Scientists from Binghamton University (State University of New York) analyzed nearly 100 tattoo inks and found that manufacturers’ ingredient labels (when used) are often inaccurate and that many inks contain small nanoscale particles that could be harmful to human cells. They presented their findings to this week American Chemical Society meeting (ACS) in Chicago.
According to lead researcher John Swierk, a chemist at Binghamton, the project began when his group became interested in tattoos as medical diagnostic tools. This shifted to an interest in laser tattoo removal, specifically how laser light causes tattoos to fade. “We realized we didn’t understand much about the interaction between light and tattoos,” Swierk said during a press briefing at the ACS meeting. “My group studies how light can cause chemical reactions, so it was a natural fit.”
This meant learning more about the chemical makeup of tattoo inks, which is also not well understood. One of the reasons for this significant gap in scientific understanding is that in the United States, at least, manufacturers of tattoo inks are not required to disclose ingredients, and even when they do, there is no There is no real control over whether these disclosures are correct, per Swierk.
Typical tattoo ink contains one or more pigments (which give the ink its color) in a “carrier package” to help deliver the pigments to the skin. The pigments are the same as those used in paints and textiles. These can be small pieces of solids or discrete molecules, such as titanium dioxide or iron oxide (for white or rusty brown colors, respectively). When it comes to carrier wraps, most ink manufacturers use grit or rubbing alcohol, sometimes with a little witch hazel added to the mix to help the skin heal after the tattoo process. There may also be other additives to adjust the viscosity and keep the pigment particles suspended in the carrier package.
First, the team interviewed several tattoo artists and found that while the artists had their favorite brands, they knew very little about the chemical composition of their favorite inks. Next, Swierk’s lab used a variety of methods to analyze a wide range of commonly used tattoo inks, including Raman spectroscopy, nuclear magnetic resonance spectroscopy, and electron microscopy. This allowed them to identify specific pigments and other ingredients in the different inks.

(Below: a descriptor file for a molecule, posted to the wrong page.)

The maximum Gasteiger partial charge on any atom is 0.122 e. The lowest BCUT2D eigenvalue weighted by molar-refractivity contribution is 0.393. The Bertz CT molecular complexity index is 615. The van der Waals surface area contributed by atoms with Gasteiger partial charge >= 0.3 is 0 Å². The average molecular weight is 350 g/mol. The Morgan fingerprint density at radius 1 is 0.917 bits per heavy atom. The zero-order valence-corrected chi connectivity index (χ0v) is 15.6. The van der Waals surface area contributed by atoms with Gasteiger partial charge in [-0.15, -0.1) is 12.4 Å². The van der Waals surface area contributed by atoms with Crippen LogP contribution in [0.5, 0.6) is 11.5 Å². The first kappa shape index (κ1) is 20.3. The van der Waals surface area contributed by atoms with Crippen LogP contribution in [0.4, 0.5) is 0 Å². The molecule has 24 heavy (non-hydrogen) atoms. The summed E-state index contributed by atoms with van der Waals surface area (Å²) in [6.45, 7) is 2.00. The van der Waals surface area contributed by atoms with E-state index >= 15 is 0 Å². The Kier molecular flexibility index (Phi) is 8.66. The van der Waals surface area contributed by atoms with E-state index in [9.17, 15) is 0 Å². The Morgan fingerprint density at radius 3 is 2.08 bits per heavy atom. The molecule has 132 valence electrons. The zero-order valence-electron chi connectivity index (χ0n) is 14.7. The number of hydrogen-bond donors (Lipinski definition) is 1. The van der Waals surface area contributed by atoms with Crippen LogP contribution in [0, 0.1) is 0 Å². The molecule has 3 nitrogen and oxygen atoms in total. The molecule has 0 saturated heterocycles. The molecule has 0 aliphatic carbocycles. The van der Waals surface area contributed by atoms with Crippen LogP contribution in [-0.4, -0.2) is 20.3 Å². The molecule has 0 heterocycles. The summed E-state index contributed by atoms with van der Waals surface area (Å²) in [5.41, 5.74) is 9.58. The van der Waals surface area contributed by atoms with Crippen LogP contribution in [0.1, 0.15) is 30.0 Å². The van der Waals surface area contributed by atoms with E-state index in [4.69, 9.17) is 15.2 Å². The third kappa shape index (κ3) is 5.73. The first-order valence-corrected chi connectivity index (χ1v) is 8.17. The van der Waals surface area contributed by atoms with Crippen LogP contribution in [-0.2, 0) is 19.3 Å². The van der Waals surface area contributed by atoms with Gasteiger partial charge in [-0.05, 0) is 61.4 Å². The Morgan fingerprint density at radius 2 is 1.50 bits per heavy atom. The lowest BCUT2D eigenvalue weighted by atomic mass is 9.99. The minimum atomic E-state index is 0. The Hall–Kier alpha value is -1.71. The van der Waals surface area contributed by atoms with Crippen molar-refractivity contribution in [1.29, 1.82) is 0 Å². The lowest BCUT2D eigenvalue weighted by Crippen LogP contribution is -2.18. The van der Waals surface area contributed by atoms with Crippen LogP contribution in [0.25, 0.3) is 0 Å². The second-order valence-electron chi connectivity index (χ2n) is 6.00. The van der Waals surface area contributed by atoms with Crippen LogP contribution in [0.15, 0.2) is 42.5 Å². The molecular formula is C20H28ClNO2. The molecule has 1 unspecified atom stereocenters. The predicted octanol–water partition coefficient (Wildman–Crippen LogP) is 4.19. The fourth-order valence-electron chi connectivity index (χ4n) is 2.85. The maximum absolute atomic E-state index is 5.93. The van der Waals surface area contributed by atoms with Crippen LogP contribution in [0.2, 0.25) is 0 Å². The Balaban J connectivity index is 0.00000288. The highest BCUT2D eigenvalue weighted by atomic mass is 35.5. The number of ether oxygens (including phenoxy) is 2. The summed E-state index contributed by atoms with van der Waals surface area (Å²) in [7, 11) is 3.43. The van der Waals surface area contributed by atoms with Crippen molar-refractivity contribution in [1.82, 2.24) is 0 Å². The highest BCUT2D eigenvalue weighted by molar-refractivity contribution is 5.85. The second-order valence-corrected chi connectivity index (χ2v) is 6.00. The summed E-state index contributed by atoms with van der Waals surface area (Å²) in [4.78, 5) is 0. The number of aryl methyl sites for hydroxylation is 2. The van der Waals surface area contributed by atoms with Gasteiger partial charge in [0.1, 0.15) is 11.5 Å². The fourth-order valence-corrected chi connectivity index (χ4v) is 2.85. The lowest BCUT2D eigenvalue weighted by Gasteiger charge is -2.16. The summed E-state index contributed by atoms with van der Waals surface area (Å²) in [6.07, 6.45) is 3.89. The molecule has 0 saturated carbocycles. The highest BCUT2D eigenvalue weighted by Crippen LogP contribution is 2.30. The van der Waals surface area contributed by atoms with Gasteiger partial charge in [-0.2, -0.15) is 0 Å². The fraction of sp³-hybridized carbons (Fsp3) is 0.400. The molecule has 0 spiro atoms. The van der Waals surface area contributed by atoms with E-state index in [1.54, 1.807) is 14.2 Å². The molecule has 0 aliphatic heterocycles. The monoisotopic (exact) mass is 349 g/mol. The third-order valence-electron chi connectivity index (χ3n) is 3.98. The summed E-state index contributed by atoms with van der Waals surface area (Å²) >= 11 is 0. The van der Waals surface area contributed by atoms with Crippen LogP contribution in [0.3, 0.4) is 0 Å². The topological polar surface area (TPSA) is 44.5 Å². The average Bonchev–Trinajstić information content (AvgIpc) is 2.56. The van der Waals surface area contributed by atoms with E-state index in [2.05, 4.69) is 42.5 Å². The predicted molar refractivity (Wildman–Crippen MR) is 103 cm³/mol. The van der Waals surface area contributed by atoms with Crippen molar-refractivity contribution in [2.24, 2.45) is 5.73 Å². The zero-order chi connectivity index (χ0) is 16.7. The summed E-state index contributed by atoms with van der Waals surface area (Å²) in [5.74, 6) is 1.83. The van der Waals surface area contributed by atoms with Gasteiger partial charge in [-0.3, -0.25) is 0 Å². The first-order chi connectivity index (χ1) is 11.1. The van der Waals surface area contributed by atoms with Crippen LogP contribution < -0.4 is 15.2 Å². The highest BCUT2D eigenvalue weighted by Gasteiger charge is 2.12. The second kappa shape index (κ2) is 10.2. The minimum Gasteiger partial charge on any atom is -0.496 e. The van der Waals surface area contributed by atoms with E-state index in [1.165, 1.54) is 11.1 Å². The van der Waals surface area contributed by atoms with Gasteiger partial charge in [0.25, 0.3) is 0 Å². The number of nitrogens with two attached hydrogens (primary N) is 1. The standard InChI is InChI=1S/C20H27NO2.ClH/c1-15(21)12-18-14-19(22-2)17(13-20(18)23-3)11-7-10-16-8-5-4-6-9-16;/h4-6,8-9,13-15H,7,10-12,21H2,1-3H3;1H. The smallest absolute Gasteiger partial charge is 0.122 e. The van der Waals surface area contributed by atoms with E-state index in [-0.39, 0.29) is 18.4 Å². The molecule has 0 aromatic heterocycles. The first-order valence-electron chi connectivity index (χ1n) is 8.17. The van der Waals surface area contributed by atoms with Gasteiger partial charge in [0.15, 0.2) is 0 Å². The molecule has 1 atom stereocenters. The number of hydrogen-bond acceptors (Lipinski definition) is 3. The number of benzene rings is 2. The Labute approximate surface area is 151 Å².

They found that many ingredients did not appear on manufacturers’ labels, such as ink containing ethanol even though it was not listed on the label. And 23 of the inks analyzed so far show evidence of an azo-containing dye. These pigments are generally inert, but exposure to bacteria or UV light can degrade them into a nitrogen-based compound that can cause cancer.
Also, says Swierk, “Often the particle sizes used in tattoo inks are very small – less than 100 nanometers in diameter. When you get to that size regime, you start to worry about nanoparticles getting into the skin. cells, entering the nucleus and causing damage, possibly causing cancer.” About half of the 18 inks analyzed under the electron microscope had particles in this worrying size range.
The European Commission recently began cracking down on harmful chemicals in tattoo ink, including two widely used blue and green pigments (Pigment Blue 15 and Pigment Green 7), saying they are often of low purity and can contain hazardous substances. “Anyone who gets tattooed in the United States with blue or green tattoo inks should assume these pigments of concern are going to be included,” Swierk said. “Most tattoo manufacturers stop selling blue and green inks in Europe [in response to the regulatory crackdown]without necessarily changing pigments, as there is no obvious replacement at the moment.”
However, he added that while the EU science data is concerning, it is not yet the definitive conclusion on the overall safety of the pigments. “These particular pigments have been used in tattooing for a very long time,” Swierk said. “As with all things tattooing, it’s up to consumers to make a decision about their particular comfort level and then proceed accordingly.”
That’s why Swierk and his team created a fledgling website, what’s in my ink? Their research will ultimately be the first comprehensive survey of tattoo inks in the US market, by Swierk. There is currently only rudimentary data from previous peer-reviewed studies available on the site, but once his team completes its analysis of commercial tattoo inks and the resulting data goes through the process of peer-reviewed, the site will serve as a valuable resource for consumers. information on the composition of tattoo inks.